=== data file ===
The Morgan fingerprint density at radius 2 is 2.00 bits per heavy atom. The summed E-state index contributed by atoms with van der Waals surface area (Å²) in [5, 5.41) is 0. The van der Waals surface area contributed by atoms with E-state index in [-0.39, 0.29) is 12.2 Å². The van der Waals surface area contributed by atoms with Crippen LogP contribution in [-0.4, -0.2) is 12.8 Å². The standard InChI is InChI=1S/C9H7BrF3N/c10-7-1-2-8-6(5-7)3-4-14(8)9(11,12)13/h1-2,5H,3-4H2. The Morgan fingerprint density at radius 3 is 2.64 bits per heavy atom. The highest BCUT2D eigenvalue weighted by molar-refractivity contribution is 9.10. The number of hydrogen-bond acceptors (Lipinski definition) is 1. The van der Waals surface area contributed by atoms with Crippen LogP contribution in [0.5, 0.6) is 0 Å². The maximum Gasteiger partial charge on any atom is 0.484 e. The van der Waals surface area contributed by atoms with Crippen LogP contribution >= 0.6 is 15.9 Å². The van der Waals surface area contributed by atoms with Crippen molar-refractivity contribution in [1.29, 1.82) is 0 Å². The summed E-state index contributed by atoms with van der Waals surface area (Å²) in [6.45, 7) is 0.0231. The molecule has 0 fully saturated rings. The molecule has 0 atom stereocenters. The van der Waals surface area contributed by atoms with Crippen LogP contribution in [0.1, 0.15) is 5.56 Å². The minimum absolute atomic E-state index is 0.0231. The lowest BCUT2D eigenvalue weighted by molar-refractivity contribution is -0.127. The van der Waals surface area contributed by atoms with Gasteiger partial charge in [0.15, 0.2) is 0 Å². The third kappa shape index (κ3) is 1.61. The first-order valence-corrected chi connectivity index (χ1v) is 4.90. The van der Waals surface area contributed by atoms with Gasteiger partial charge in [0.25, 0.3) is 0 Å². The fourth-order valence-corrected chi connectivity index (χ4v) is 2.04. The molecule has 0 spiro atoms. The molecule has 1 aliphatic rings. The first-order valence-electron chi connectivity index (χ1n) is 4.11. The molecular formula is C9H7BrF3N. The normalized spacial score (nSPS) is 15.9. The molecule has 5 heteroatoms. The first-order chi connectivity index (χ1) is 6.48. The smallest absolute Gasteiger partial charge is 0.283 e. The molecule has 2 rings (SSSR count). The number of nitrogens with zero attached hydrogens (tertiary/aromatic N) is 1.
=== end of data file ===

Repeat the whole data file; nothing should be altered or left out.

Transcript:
The Morgan fingerprint density at radius 2 is 2.00 bits per heavy atom. The summed E-state index contributed by atoms with van der Waals surface area (Å²) in [5, 5.41) is 0. The van der Waals surface area contributed by atoms with E-state index in [-0.39, 0.29) is 12.2 Å². The van der Waals surface area contributed by atoms with Crippen LogP contribution in [-0.4, -0.2) is 12.8 Å². The standard InChI is InChI=1S/C9H7BrF3N/c10-7-1-2-8-6(5-7)3-4-14(8)9(11,12)13/h1-2,5H,3-4H2. The Morgan fingerprint density at radius 3 is 2.64 bits per heavy atom. The highest BCUT2D eigenvalue weighted by molar-refractivity contribution is 9.10. The number of hydrogen-bond acceptors (Lipinski definition) is 1. The van der Waals surface area contributed by atoms with Crippen LogP contribution in [0.5, 0.6) is 0 Å². The maximum Gasteiger partial charge on any atom is 0.484 e. The van der Waals surface area contributed by atoms with Crippen LogP contribution >= 0.6 is 15.9 Å². The van der Waals surface area contributed by atoms with Crippen molar-refractivity contribution in [1.29, 1.82) is 0 Å². The summed E-state index contributed by atoms with van der Waals surface area (Å²) in [6.45, 7) is 0.0231. The molecule has 0 fully saturated rings. The molecule has 0 atom stereocenters. The van der Waals surface area contributed by atoms with Crippen LogP contribution in [0.1, 0.15) is 5.56 Å². The minimum absolute atomic E-state index is 0.0231. The lowest BCUT2D eigenvalue weighted by molar-refractivity contribution is -0.127. The van der Waals surface area contributed by atoms with Gasteiger partial charge in [0.15, 0.2) is 0 Å². The third kappa shape index (κ3) is 1.61. The first-order valence-corrected chi connectivity index (χ1v) is 4.90. The van der Waals surface area contributed by atoms with Gasteiger partial charge in [0.25, 0.3) is 0 Å². The fourth-order valence-corrected chi connectivity index (χ4v) is 2.04. The molecule has 0 spiro atoms. The molecule has 1 aliphatic rings. The first-order valence-electron chi connectivity index (χ1n) is 4.11. The molecular formula is C9H7BrF3N. The normalized spacial score (nSPS) is 15.9. The molecule has 5 heteroatoms. The first-order chi connectivity index (χ1) is 6.48. The smallest absolute Gasteiger partial charge is 0.283 e. The molecule has 2 rings (SSSR count). The number of nitrogens with zero attached hydrogens (tertiary/aromatic N) is 1.